Game Reviews

Tower Bloxx: My City

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Tower Bloxx: My City

It's a good thing that real skyscrapers aren't built the way they are in Tower Bloxx: My City. If they were, you'd see an awful lot of flimsy towers throughout our major cities, with whole floors jutting out the sides.

Digital Chocolate's Tower Bloxx series has been around since long before iPhone gaming took over the world. But, while it was a hit on Java, it hasn't evolved significantly in the last few years and it's fallen out of favour.

Can Tower Bloxx: My City on Xperia Play turn the series' fortunes around?

Pile on!

The game is incredibly simple, and that's its main strength.

A crane appears at the top of the screen, swaying from side to side, holding a piece of tower block. You press the X button on the Xperia Play's gamepad when it's lined up, whereupon it drops and another block appears.

If you've been accurate, the tower will resemble the kind of skyscrapers you see in major cities. If you've done it poorly, the tower will sway like a lush.

If you miss completely, you'll lose a life and a few floors. That's pretty much the game, only its been stretched out over an ill-fitting city construction game where you gradually build up your settlement one tower at a time using the same mechanics.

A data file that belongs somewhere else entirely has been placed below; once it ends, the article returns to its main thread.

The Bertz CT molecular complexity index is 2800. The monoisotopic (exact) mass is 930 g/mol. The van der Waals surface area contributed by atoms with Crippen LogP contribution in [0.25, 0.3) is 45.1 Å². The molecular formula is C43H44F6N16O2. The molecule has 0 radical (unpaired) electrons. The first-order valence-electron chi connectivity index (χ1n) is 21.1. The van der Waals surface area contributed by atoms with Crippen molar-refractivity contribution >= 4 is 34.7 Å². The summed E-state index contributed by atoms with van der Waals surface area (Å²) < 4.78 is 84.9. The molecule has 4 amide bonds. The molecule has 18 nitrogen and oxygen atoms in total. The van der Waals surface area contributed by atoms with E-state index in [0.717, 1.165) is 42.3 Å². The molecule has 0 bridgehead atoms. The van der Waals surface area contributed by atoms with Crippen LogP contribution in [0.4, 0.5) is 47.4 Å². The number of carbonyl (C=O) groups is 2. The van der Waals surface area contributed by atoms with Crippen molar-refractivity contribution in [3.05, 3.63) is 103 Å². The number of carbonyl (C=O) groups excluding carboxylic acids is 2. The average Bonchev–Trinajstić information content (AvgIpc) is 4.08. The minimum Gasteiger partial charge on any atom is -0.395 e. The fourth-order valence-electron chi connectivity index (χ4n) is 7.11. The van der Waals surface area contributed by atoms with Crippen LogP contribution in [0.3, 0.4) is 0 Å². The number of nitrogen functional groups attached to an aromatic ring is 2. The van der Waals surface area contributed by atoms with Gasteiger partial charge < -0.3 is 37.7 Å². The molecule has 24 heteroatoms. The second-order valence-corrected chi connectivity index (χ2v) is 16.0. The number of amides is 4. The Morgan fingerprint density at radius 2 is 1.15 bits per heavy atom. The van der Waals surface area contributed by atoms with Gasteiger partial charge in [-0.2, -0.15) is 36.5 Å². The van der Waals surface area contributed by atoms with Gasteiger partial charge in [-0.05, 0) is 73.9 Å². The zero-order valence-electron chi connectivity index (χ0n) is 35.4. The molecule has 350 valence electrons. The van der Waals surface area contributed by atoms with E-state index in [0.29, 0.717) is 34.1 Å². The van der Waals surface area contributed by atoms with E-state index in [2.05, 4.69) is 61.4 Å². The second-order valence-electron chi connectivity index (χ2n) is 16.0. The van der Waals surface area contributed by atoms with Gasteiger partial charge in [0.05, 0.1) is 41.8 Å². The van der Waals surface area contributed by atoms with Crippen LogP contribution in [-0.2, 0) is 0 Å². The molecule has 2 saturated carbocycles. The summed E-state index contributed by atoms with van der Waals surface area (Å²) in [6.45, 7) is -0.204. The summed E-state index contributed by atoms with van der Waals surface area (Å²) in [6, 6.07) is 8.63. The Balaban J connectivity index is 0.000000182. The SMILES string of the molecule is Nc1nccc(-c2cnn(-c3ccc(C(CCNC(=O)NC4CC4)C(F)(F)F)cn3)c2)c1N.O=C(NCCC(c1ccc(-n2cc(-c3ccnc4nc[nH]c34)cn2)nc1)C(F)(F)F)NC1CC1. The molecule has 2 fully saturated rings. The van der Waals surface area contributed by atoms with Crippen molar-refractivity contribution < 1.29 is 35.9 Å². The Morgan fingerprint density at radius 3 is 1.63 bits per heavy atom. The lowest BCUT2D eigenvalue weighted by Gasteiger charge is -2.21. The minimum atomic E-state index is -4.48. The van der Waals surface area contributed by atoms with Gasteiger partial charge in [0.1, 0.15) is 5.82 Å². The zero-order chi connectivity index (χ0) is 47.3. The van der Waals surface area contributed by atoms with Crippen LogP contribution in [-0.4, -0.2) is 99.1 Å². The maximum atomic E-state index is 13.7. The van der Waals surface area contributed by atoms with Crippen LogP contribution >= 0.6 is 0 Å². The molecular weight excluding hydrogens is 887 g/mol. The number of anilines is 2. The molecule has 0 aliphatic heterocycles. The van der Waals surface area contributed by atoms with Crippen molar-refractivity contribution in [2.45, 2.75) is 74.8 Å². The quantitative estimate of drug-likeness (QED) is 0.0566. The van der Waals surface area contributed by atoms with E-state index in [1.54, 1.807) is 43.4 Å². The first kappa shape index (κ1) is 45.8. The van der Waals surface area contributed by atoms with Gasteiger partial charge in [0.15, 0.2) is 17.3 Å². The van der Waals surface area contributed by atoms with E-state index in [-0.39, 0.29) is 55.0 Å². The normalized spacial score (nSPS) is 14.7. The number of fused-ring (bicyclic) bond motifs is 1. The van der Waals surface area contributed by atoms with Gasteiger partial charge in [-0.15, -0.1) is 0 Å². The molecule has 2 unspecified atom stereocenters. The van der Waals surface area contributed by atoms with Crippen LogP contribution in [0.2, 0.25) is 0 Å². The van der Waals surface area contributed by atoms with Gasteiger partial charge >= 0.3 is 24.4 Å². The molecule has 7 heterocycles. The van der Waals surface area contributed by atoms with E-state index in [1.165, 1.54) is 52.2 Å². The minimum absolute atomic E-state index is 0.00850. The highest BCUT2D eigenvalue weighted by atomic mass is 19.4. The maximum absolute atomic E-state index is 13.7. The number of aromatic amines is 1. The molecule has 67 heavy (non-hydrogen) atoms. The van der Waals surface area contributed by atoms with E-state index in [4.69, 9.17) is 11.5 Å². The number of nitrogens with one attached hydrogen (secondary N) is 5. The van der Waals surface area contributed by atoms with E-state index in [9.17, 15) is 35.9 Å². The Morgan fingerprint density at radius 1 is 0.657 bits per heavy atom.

Short stack

Tower Bloxx: My City is charming in small doses, but after you've built a few skyscrapers you realise the game isn't getting any deeper as you go.

The Xperia Play controls add absolutely nothing, as it was never the most complex game in the first place.

In fact, if anything they slightly detract from the experience by exposing exactly how limited the gameplay is: most of the buttons never get touched - all you do is tap the X button, and use the D-pad to navigate the menu screens.

While it's perfectly serviceable, Tower Bloxx: My City is unlikely to get pulses racing in this post-Java age. Like the perilous Jenga towers the game mirrors, it topples at the merest breeze.

Tower Bloxx: My City

The Xperia Play controls add pretty much nothing to an experience which remains fun in small doses, but repetitive and spread too thin for its full campaign